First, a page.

In general, one who seeks to surcharge a trustee bears the burden of proving that the trustee breached an applicable fiduciary duty. Killey Trust, 457 Pa. 474, 478, 326 A.2d 372, 375 (1974); Linn Estate, 435 Pa. 598, 607, 258 A.2d 645, 650 (1969). However, when a beneficiary has succeeded in proving that the trustee has committed a breach of duty and that a related loss has occurred, we believe that the burden of persuasion ought to shift to the trustee to prove, as a matter of defense, that the loss would have occurred in the absence of a breach of duty. Accord, Branch v. White, 99 N.J.Super. 295, 313, 239 A.2d 665, 674, cert. denied, 51 N.J. 464, 242 A.2d 13 (1968);*fn15 cf. Restatement (Second) of Trusts § 212(4) (1959). We believe that, as between innocent beneficiaries and a defaulting fiduciary, the latter should bear the risk of uncertainty as to the consequences of its breach of duty.
The orphans' court erroneously determined that appellants failed to prove a causal connection between
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Fidelity's assumed carelessness and imprudence and the loss sustained by the trust. Therefore, the portion of the decree confirming Fidelity's account of the settlement of the Hahnemann loan must be vacated. On remand, the court must determine whether appellants have proved that Fidelity acted imprudently or carelessly in accepting Hahnemann's settlement proposal. If the court concludes that they have, it must further determine whether Fidelity has proved that the loss to the trust would have occurred in the absence of a breach of duty. If the orphans' court finds the record inadequate to make these determinations, it may, in its discretion, re-open the record and permit the parties to offer additional evidence.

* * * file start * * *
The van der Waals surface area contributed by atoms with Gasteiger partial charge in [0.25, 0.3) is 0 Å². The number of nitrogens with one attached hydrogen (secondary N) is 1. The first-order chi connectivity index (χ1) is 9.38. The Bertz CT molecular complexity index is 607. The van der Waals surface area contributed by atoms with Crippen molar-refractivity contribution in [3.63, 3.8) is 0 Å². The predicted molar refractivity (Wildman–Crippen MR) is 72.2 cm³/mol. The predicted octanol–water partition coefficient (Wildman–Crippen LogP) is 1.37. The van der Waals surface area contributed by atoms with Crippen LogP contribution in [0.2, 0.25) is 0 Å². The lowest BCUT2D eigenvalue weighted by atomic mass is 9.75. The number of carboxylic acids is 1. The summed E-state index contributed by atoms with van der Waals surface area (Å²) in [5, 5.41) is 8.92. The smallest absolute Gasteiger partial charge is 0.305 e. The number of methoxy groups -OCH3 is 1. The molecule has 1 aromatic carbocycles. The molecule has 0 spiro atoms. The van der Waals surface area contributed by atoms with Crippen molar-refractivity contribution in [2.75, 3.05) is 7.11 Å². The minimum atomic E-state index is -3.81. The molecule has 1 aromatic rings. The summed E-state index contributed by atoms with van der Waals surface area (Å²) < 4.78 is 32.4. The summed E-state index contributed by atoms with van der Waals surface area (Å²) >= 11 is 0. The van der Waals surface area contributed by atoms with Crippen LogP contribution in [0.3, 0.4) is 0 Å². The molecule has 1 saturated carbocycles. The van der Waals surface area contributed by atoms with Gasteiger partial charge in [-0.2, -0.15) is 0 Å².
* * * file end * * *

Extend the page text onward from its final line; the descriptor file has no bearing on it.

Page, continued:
Decree affirmed in part and vacated in part; case remanded for further proceedings consistent with this opinion. Costs to be borne by the trust.